Being kind comes naturally. It’s in our human nature to want good things for others, to want others to be happy, to succeed and prosper.
As a leader right now in this global pandemic and unrest, it’s a necessity to let that natural kindness come to the forefront of how we show up as leaders. We are not always aware of what others are feeling good about or what they are struggling with.
Here are 5 powerful leadership acts of kindness to practice every day – with employees, peers, people more senior than you and all other stakeholders:
Be 100% present. When you’re with someone – in real life or remotely – show them that they have your full attention and that you value them enough to not let yourself be distracted by buzzing phones or pinging emails.
Listen without prejudice. Don’t assume that you know what someone is thinking or what they will say. Be curious about their opinion. Listen first, then respond. Ask the right questions.
Be supportive. Are you seeing someone struggling? Emotionally or work related. Reach out, support, offer your help, your guidance or simply your ear. Be prepared for any response and allow that to be ok.
Notice when someone does something good. Praise them, thank them, recognise them publicly if relevant. Cheer someone on for their effort, dedication, creativity and results. We have the power to increase the number of positive messages around us and that creates a ripple affect. We need it in these challenging times.
Be honest. Kind honesty is sharing your observations on what someone is doing very well (so they can do more of it) and also what they could do more effectively (where they’re not having the impact they want or need). Feedforward is caring enough to be honest – always in a supportive way that makes the person feel you always have their best interest in mind.
“Do things for people not because of who they are or what they do in return, but because of who you are.”
A version of this article was first published in the Indian Management magazine.
Stephen walked through the turnstiles for the first time since being appointed the new Chief Operating Officer.
He was filled with energy and pride, having finally secured the senior position he had so coveted. This had been a long process, as all senior appointments are. He had waited for this day for 6 months. He had no history in the organization and had been given a blank canvas for his role.
Sophia met him and showed him to his desk. Desk?! Stephen swivelled around, eyes darting to try to locate his office. There wasn’t one, he realized. Before he could say anything, he was quickly whisked off to a meeting with the rest of the Executive team, in an opaque glass fronted conference room. His new career chapter started and before he knew it, it was time for lunch and his first moment to reflect on his new reality.
Why don’t I have an office? How will this work? How will people know I’m senior? I need to show my authority and get myself an office!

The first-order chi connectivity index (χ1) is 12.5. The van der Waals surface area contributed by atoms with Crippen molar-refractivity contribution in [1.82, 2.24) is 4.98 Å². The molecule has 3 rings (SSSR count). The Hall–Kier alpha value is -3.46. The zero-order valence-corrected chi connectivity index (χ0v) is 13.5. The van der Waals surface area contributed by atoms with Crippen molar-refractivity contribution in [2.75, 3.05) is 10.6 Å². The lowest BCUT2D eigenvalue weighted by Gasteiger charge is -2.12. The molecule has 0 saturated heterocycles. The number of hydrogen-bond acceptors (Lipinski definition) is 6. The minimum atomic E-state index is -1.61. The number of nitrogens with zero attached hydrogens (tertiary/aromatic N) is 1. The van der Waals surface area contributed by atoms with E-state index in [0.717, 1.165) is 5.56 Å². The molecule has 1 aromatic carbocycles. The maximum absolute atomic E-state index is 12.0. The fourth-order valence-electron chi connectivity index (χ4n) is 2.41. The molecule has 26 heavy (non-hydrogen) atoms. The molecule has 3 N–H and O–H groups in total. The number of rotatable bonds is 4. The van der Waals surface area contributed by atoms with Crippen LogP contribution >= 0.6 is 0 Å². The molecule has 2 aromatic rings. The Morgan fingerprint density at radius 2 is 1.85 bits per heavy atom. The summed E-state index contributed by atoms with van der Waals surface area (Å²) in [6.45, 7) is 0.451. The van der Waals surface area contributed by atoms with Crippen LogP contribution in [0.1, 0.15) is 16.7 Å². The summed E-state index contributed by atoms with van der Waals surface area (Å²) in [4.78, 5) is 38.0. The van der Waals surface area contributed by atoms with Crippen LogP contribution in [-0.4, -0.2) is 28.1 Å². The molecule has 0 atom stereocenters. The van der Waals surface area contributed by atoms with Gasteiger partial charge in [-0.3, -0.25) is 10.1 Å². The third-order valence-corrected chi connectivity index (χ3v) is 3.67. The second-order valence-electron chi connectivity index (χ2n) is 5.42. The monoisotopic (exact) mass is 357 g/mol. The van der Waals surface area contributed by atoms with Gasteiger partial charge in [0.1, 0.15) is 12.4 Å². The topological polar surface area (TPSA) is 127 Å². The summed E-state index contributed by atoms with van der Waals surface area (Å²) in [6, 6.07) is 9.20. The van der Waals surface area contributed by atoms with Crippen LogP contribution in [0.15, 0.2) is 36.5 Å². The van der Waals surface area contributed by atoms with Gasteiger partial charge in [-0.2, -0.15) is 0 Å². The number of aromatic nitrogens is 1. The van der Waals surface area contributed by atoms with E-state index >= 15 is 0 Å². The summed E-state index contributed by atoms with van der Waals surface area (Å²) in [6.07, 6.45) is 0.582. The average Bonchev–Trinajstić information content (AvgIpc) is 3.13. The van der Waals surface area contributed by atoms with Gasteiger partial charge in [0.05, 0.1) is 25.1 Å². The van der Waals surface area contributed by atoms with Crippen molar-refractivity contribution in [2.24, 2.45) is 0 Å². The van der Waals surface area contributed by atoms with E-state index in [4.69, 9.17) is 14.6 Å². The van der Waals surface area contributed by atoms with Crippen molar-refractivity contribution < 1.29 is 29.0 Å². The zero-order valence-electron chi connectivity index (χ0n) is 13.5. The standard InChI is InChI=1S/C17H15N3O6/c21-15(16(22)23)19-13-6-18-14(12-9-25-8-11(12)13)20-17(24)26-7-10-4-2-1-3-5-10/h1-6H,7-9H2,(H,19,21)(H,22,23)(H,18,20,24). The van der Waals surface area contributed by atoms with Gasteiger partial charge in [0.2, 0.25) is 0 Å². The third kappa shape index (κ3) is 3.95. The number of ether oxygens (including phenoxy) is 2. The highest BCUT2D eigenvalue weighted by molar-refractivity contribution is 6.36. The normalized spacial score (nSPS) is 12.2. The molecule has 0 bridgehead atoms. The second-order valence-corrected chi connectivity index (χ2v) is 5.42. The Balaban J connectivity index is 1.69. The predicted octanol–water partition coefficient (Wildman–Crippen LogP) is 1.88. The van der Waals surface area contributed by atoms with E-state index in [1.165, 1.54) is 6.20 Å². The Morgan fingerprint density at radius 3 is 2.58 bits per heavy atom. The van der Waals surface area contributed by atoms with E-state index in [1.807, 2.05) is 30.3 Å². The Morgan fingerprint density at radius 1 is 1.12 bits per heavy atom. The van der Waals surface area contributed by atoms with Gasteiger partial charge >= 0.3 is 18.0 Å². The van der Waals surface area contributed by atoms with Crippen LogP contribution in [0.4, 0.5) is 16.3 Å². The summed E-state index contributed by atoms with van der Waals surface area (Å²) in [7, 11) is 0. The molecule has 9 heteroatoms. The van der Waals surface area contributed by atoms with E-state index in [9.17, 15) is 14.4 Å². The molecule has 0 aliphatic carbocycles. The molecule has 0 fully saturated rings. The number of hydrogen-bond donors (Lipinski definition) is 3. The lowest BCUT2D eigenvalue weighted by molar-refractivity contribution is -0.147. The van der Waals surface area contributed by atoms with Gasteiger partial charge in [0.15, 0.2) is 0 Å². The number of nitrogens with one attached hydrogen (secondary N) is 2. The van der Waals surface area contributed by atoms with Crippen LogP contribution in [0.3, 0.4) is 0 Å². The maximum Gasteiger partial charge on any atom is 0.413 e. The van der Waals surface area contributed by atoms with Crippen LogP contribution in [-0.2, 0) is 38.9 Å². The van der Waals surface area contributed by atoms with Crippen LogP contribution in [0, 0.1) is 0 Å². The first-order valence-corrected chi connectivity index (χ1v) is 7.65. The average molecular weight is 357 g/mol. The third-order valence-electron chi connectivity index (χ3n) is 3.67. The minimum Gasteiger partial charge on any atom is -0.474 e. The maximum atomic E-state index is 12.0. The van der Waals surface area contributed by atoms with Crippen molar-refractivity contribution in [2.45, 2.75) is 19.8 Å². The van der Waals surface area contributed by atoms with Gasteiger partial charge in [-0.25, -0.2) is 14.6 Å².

Stephen didn’t get an office. The CEO had a firm policy that none of the executives would have an office, as Stephen realised when talking to a few of his peers. Stephen was surprised and initially perplexed, and ultimately it forced him to think differently about his impact as COO. His impact would depend on his executive presence rather than the visual statement of power that comes with an office.
In this example we can observe that the impact you have as leaders is not through position alone but even more about how you behave. You don’t have to have an office to have an impact.
Given that impact is so important, you need to challenge yourself to become aware of the impact you have or maybe lack. Day by day, minute by minute, action by action, your behaviours create the culture you and your team(s) operate within. What culture are you creating today? It starts with you and the ripple effect that you have. Your behaviour as a leader is magnified into the organization. It’s like a big magnifying glass so if you don’t like something that is happening in your organization then hold up the mirror to yourself – and reflect on how you have been a part in creating that. And if you do like something that is happening then chances are you are creating that too, so be proud.
You may have a lot of strategies, for the business, for change initiatives and more, but you also need to have a strategy for your impact and therefore what that will do for the business. You can’t depend on symbols of power, such as a corner office, to make you impactful. You need to take control of your personal impact.
What all leaders have in common is that they always operate through others, they need to enable employees to do a great job. This is why your impact becomes your most important strategy in order to deliver the desired and expected results.
Your impact is and should be bigger than you. And as a senior leader in particular, it’s not about raising your own profile, your focus on impact is for the good of the business, the greater good. Consistent and/or powerful impact creates your legacy, what the history books would say about you. What you become known for. Your legacy is also your personal brand. What do you want to be known for? What legacy do you choose? When you move on to the next role, what do you want to be remembered for?
Leadership impact has always been important but often more of a subconscious occurrence than a focused effort. The awareness of its importance has grown over time, hence also the need to, at a minimum, manage or ideally even create the impact you WANT to have rather than just accepting the impact you naturally have.
Be more intentional about the impact you are having!
If you are a senior leader, your impact is also greater. You set the pace for your organisation. You need to be intentional about your impact – you need to lead and role model the kind of impact behaviours the organisation, its people, its customers and all other stakeholders need.